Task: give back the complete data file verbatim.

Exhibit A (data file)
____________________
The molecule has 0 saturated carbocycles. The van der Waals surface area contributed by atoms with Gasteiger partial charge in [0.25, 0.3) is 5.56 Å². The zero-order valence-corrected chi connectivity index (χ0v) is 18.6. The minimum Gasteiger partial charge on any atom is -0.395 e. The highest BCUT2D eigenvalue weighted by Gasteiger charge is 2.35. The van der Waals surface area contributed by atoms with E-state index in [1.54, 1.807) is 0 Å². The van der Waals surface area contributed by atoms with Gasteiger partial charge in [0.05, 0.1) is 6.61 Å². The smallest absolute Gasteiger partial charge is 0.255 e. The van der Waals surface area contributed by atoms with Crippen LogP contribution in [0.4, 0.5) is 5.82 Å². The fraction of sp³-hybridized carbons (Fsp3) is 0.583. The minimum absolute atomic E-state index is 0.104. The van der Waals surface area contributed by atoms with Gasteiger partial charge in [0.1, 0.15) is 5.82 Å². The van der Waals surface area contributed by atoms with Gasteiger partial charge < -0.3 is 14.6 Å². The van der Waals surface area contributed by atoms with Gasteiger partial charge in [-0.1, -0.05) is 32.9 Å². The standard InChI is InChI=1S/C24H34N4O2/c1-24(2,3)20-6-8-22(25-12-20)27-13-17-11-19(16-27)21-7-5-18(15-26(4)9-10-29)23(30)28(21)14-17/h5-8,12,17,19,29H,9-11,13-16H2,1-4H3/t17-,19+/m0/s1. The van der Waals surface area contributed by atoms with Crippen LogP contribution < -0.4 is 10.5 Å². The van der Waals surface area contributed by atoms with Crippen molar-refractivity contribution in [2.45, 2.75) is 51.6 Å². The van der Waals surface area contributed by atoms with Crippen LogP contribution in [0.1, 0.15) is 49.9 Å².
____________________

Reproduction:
The molecule has 0 saturated carbocycles. The van der Waals surface area contributed by atoms with Gasteiger partial charge in [0.25, 0.3) is 5.56 Å². The zero-order valence-corrected chi connectivity index (χ0v) is 18.6. The minimum Gasteiger partial charge on any atom is -0.395 e. The highest BCUT2D eigenvalue weighted by Gasteiger charge is 2.35. The van der Waals surface area contributed by atoms with E-state index in [1.54, 1.807) is 0 Å². The van der Waals surface area contributed by atoms with Gasteiger partial charge in [0.05, 0.1) is 6.61 Å². The smallest absolute Gasteiger partial charge is 0.255 e. The van der Waals surface area contributed by atoms with Crippen LogP contribution in [0.4, 0.5) is 5.82 Å². The fraction of sp³-hybridized carbons (Fsp3) is 0.583. The minimum absolute atomic E-state index is 0.104. The van der Waals surface area contributed by atoms with Gasteiger partial charge in [0.1, 0.15) is 5.82 Å². The van der Waals surface area contributed by atoms with Gasteiger partial charge < -0.3 is 14.6 Å². The van der Waals surface area contributed by atoms with Gasteiger partial charge in [-0.1, -0.05) is 32.9 Å². The standard InChI is InChI=1S/C24H34N4O2/c1-24(2,3)20-6-8-22(25-12-20)27-13-17-11-19(16-27)21-7-5-18(15-26(4)9-10-29)23(30)28(21)14-17/h5-8,12,17,19,29H,9-11,13-16H2,1-4H3/t17-,19+/m0/s1. The van der Waals surface area contributed by atoms with Crippen LogP contribution < -0.4 is 10.5 Å². The van der Waals surface area contributed by atoms with Crippen molar-refractivity contribution in [2.45, 2.75) is 51.6 Å². The van der Waals surface area contributed by atoms with Crippen LogP contribution in [0.1, 0.15) is 49.9 Å².